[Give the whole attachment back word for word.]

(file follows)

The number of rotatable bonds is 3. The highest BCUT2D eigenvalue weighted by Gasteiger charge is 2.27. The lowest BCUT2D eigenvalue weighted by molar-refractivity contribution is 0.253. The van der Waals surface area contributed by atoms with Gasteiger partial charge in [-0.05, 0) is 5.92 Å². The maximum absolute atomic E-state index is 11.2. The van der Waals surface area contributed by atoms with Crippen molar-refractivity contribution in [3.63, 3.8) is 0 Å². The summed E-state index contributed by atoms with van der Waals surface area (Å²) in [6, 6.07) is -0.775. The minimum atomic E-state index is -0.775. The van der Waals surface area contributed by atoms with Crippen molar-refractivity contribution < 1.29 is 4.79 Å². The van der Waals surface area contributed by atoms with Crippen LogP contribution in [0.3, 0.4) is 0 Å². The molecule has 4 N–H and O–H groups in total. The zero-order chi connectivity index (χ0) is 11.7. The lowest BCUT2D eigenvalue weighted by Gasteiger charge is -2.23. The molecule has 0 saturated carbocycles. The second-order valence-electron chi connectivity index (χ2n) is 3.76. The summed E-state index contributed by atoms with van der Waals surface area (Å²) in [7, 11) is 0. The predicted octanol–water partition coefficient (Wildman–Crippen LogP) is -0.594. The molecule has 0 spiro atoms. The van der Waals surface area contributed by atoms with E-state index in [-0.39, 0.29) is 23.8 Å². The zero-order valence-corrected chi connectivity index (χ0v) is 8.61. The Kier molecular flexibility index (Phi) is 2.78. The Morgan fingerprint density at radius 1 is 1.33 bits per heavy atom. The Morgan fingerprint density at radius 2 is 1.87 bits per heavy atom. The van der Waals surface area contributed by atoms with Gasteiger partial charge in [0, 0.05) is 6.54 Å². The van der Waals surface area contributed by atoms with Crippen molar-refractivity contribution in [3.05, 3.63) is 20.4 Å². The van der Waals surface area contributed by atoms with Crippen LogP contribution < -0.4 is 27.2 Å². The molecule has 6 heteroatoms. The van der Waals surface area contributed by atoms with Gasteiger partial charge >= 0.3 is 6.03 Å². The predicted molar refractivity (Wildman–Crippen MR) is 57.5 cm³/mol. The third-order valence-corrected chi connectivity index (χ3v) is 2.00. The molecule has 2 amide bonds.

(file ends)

The number of rotatable bonds is 3. The highest BCUT2D eigenvalue weighted by Gasteiger charge is 2.27. The lowest BCUT2D eigenvalue weighted by molar-refractivity contribution is 0.253. The van der Waals surface area contributed by atoms with Gasteiger partial charge in [-0.05, 0) is 5.92 Å². The maximum absolute atomic E-state index is 11.2. The van der Waals surface area contributed by atoms with Crippen molar-refractivity contribution in [3.63, 3.8) is 0 Å². The summed E-state index contributed by atoms with van der Waals surface area (Å²) in [6, 6.07) is -0.775. The minimum atomic E-state index is -0.775. The van der Waals surface area contributed by atoms with Crippen molar-refractivity contribution < 1.29 is 4.79 Å². The van der Waals surface area contributed by atoms with Crippen LogP contribution in [0.3, 0.4) is 0 Å². The molecule has 4 N–H and O–H groups in total. The zero-order chi connectivity index (χ0) is 11.7. The lowest BCUT2D eigenvalue weighted by Gasteiger charge is -2.23. The molecule has 0 saturated carbocycles. The second-order valence-electron chi connectivity index (χ2n) is 3.76. The summed E-state index contributed by atoms with van der Waals surface area (Å²) in [7, 11) is 0. The predicted octanol–water partition coefficient (Wildman–Crippen LogP) is -0.594. The molecule has 0 spiro atoms. The van der Waals surface area contributed by atoms with E-state index in [-0.39, 0.29) is 23.8 Å². The zero-order valence-corrected chi connectivity index (χ0v) is 8.61. The Kier molecular flexibility index (Phi) is 2.78. The Morgan fingerprint density at radius 1 is 1.33 bits per heavy atom. The Morgan fingerprint density at radius 2 is 1.87 bits per heavy atom. The van der Waals surface area contributed by atoms with Gasteiger partial charge in [0, 0.05) is 6.54 Å². The van der Waals surface area contributed by atoms with Crippen molar-refractivity contribution in [3.05, 3.63) is 20.4 Å². The van der Waals surface area contributed by atoms with Crippen LogP contribution < -0.4 is 27.2 Å². The molecule has 6 heteroatoms. The van der Waals surface area contributed by atoms with Gasteiger partial charge >= 0.3 is 6.03 Å². The predicted molar refractivity (Wildman–Crippen MR) is 57.5 cm³/mol. The third-order valence-corrected chi connectivity index (χ3v) is 2.00. The molecule has 2 amide bonds.